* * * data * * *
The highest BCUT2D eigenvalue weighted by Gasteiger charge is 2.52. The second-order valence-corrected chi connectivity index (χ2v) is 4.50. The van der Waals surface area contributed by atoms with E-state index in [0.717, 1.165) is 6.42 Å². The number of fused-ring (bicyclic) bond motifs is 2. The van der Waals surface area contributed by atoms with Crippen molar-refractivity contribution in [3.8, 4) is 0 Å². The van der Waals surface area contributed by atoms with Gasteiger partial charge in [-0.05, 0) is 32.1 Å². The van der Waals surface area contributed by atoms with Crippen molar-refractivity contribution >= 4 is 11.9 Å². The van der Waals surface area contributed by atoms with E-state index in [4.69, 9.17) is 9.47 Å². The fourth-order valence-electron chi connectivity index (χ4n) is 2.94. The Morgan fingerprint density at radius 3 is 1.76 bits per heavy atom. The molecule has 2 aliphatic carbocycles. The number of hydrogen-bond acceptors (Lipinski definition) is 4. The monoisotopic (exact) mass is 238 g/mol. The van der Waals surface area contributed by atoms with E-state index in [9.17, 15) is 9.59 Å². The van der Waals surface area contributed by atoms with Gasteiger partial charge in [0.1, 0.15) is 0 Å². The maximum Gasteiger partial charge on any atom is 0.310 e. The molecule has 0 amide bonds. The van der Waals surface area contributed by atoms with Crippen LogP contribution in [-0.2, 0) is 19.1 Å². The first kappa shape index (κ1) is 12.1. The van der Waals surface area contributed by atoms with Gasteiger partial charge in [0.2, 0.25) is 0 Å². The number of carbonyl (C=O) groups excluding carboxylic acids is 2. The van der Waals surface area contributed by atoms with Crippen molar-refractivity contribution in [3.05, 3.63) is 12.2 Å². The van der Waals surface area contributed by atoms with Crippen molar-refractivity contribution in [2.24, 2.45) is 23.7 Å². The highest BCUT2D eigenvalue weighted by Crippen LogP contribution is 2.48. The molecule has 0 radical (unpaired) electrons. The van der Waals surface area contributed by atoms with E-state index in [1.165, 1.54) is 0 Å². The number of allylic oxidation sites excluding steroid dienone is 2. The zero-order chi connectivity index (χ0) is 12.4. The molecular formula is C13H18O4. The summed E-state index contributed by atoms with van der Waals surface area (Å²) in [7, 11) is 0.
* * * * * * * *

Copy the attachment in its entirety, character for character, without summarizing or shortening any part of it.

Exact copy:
The highest BCUT2D eigenvalue weighted by Gasteiger charge is 2.52. The second-order valence-corrected chi connectivity index (χ2v) is 4.50. The van der Waals surface area contributed by atoms with E-state index in [0.717, 1.165) is 6.42 Å². The number of fused-ring (bicyclic) bond motifs is 2. The van der Waals surface area contributed by atoms with Crippen molar-refractivity contribution in [3.8, 4) is 0 Å². The van der Waals surface area contributed by atoms with Gasteiger partial charge in [-0.05, 0) is 32.1 Å². The van der Waals surface area contributed by atoms with Crippen molar-refractivity contribution >= 4 is 11.9 Å². The van der Waals surface area contributed by atoms with E-state index in [4.69, 9.17) is 9.47 Å². The fourth-order valence-electron chi connectivity index (χ4n) is 2.94. The Morgan fingerprint density at radius 3 is 1.76 bits per heavy atom. The molecule has 2 aliphatic carbocycles. The number of hydrogen-bond acceptors (Lipinski definition) is 4. The monoisotopic (exact) mass is 238 g/mol. The van der Waals surface area contributed by atoms with E-state index in [9.17, 15) is 9.59 Å². The van der Waals surface area contributed by atoms with Gasteiger partial charge in [0.1, 0.15) is 0 Å². The maximum Gasteiger partial charge on any atom is 0.310 e. The molecule has 0 amide bonds. The van der Waals surface area contributed by atoms with Crippen LogP contribution in [-0.2, 0) is 19.1 Å². The first kappa shape index (κ1) is 12.1. The van der Waals surface area contributed by atoms with Gasteiger partial charge in [0.2, 0.25) is 0 Å². The number of carbonyl (C=O) groups excluding carboxylic acids is 2. The van der Waals surface area contributed by atoms with Crippen molar-refractivity contribution in [3.05, 3.63) is 12.2 Å². The van der Waals surface area contributed by atoms with Crippen molar-refractivity contribution in [2.24, 2.45) is 23.7 Å². The highest BCUT2D eigenvalue weighted by Crippen LogP contribution is 2.48. The molecule has 0 radical (unpaired) electrons. The van der Waals surface area contributed by atoms with E-state index in [1.165, 1.54) is 0 Å². The number of allylic oxidation sites excluding steroid dienone is 2. The zero-order chi connectivity index (χ0) is 12.4. The molecular formula is C13H18O4. The summed E-state index contributed by atoms with van der Waals surface area (Å²) in [7, 11) is 0.